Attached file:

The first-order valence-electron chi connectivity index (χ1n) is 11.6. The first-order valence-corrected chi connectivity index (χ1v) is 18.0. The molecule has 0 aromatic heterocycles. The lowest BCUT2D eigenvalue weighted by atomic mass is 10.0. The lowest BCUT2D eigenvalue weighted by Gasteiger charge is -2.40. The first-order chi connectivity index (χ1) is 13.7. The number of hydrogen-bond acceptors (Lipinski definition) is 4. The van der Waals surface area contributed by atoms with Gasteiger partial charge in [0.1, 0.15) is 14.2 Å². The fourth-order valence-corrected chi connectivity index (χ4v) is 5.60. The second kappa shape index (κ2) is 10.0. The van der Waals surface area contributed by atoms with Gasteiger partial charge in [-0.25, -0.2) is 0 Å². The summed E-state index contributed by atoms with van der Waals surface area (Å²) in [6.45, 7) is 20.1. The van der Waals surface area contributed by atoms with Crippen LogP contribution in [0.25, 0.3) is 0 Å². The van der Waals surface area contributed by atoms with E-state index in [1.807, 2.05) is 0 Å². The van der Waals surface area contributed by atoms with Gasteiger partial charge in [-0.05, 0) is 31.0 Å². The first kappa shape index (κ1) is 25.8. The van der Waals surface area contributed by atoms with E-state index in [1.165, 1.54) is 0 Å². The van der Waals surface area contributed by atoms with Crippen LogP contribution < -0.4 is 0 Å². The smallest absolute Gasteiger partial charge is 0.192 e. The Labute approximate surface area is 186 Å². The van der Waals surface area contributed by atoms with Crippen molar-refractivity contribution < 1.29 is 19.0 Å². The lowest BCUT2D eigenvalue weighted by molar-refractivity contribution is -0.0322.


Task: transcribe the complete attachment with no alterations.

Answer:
The first-order valence-electron chi connectivity index (χ1n) is 11.6. The first-order valence-corrected chi connectivity index (χ1v) is 18.0. The molecule has 0 aromatic heterocycles. The lowest BCUT2D eigenvalue weighted by atomic mass is 10.0. The lowest BCUT2D eigenvalue weighted by Gasteiger charge is -2.40. The first-order chi connectivity index (χ1) is 13.7. The number of hydrogen-bond acceptors (Lipinski definition) is 4. The van der Waals surface area contributed by atoms with Gasteiger partial charge in [0.1, 0.15) is 14.2 Å². The fourth-order valence-corrected chi connectivity index (χ4v) is 5.60. The second kappa shape index (κ2) is 10.0. The van der Waals surface area contributed by atoms with Gasteiger partial charge in [-0.25, -0.2) is 0 Å². The summed E-state index contributed by atoms with van der Waals surface area (Å²) in [6.45, 7) is 20.1. The van der Waals surface area contributed by atoms with Crippen LogP contribution in [0.25, 0.3) is 0 Å². The van der Waals surface area contributed by atoms with E-state index in [1.807, 2.05) is 0 Å². The van der Waals surface area contributed by atoms with Gasteiger partial charge in [-0.05, 0) is 31.0 Å². The first kappa shape index (κ1) is 25.8. The van der Waals surface area contributed by atoms with E-state index in [1.165, 1.54) is 0 Å². The van der Waals surface area contributed by atoms with Crippen LogP contribution < -0.4 is 0 Å². The smallest absolute Gasteiger partial charge is 0.192 e. The Labute approximate surface area is 186 Å². The van der Waals surface area contributed by atoms with Crippen molar-refractivity contribution < 1.29 is 19.0 Å². The lowest BCUT2D eigenvalue weighted by molar-refractivity contribution is -0.0322.